Religious displays may be making a return to the grounds of the Loudoun County Courthouse this December.
The Loudoun County Courthouse Grounds and Facilities Committee (CGFC), which has been tasked by the with creating a plan for a government-sponsored seasonal display, favors a combination of religious and seasonal holiday displays on the lawn.
During its March 27 meeting, the CGFC repeatedly cited an opinion issued by Virginia Attorney General Kenneth T. Cuccinelli, stating that “the county is free to communicate its own recognition of holidays, including Christmas, as long as overtly Christian symbols are balanced with other religious and secular ones in a way that communicates to reasonable, informed observers that the county is not making a religious statement.”
After an hour long discussion, the committee unanimously adopted a motion stating its support for a holiday display that would include a Christmas tree, crèche (Christian nativity scene), Jewish menorah, and holiday greenery, all of which would be acquired by the county.
By placing sponsorship of the display with the county, the CGFC and Board of Supervisors hope to avoid the controversy that has surrounded the courthouse displays for the last two years.
Under the , outside individuals and groups sought county approval to erect their own holiday displays. This led to the traditional nativity scene and Christmas tree being joined by displays erected by atheist groups, social commentators, and groups such as the Church of the Flying Spaghetti Monster. A , in particular, drew widespread media attention.
Shortly after taking office this year, the new Board of Supervisors voted to temporarily suspend displays on the courthouse lawn and reexamine its policy regarding unattended displays on the courthouse grounds.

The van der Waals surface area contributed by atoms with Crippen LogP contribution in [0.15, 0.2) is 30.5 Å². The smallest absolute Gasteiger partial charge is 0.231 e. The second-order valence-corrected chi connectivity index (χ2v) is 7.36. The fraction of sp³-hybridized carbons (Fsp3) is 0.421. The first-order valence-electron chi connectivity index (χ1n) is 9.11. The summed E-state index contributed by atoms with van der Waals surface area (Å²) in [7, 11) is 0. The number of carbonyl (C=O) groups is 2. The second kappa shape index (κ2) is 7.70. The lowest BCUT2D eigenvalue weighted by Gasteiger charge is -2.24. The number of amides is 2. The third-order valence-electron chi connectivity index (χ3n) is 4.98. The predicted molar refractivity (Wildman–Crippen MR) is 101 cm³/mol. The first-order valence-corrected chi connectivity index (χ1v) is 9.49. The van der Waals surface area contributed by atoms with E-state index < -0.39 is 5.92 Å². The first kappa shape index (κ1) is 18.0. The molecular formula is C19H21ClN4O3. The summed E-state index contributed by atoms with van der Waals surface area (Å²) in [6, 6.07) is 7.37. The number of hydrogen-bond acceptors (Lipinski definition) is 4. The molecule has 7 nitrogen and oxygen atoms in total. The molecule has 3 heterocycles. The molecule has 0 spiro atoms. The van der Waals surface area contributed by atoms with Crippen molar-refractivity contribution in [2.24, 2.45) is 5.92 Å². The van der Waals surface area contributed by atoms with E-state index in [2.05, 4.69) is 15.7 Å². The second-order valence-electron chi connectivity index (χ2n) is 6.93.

During the March 27 discussion, CGFG members quickly agreed that a mixture of holiday displays would be best.
“The crèche alone is no good,” said John Mileo. “If you have a mixture of religious displays along with secular displays, that’s gonna fly.”
Suzanne Fox asked if it would create a problem if some religious groups are excluded from the display. She said that she was concerned about security issues and tensions between religious groups.
CGFG Chairman Clint Good replied, “If any other religion has a celebration during this holiday [period], I would think they are welcome.”
After Roy Liggett reminded the committee members about groups like the Church of the Flying Spaghetti Monster, Tripp Curtis said, “Those people are gonna be upset no matter what happens.”
“In my opinion, there are only two real religions that have holidays during this season – Christianity and [Judaism],” said Donald Phillips.
“There will be an initial response to whatever the Board of Supervisors does,” added Curtis. “I don’t think that’s gonna continue. It’s gonna stop.”
The CGFC discussed ways of minimizing costs to the county, including accepting donated displays or leasing the displays, perhaps for as little as $1 a year.
Good said that the CGFC needed another month to bring the plan together, and that in the meantime he would talk with the County Attorney to “let him know what we’re thinking.”
He also said that he would talk with county staff to see if it would be necessary for the county to issue a Request for Proposals (RFP) for the holiday displays, although the CGFC subsequently voted in a straw poll that it preferred to avoid the RFP process.
Good is scheduled to give a progress report to the Board of Supervisors’ Finance & Government Operations Committee on April 9.